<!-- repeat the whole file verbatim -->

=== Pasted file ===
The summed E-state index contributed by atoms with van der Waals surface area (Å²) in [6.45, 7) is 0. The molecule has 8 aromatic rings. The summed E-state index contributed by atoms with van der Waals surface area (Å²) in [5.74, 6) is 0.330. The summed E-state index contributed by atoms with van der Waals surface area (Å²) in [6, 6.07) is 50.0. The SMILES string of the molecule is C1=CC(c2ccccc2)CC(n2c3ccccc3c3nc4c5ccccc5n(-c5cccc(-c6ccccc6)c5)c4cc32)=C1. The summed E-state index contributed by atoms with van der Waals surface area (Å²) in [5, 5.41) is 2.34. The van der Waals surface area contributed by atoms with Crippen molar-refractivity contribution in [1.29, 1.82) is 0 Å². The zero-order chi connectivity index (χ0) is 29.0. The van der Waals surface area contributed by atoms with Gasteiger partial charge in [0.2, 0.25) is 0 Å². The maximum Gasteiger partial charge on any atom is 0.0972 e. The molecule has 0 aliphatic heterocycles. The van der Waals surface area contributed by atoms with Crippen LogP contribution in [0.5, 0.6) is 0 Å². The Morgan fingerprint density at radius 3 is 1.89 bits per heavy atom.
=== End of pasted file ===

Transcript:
The summed E-state index contributed by atoms with van der Waals surface area (Å²) in [6.45, 7) is 0. The molecule has 8 aromatic rings. The summed E-state index contributed by atoms with van der Waals surface area (Å²) in [5.74, 6) is 0.330. The summed E-state index contributed by atoms with van der Waals surface area (Å²) in [6, 6.07) is 50.0. The SMILES string of the molecule is C1=CC(c2ccccc2)CC(n2c3ccccc3c3nc4c5ccccc5n(-c5cccc(-c6ccccc6)c5)c4cc32)=C1. The summed E-state index contributed by atoms with van der Waals surface area (Å²) in [5, 5.41) is 2.34. The van der Waals surface area contributed by atoms with Crippen molar-refractivity contribution in [1.29, 1.82) is 0 Å². The zero-order chi connectivity index (χ0) is 29.0. The van der Waals surface area contributed by atoms with Gasteiger partial charge in [0.2, 0.25) is 0 Å². The maximum Gasteiger partial charge on any atom is 0.0972 e. The molecule has 0 aliphatic heterocycles. The van der Waals surface area contributed by atoms with Crippen LogP contribution in [0.5, 0.6) is 0 Å². The Morgan fingerprint density at radius 3 is 1.89 bits per heavy atom.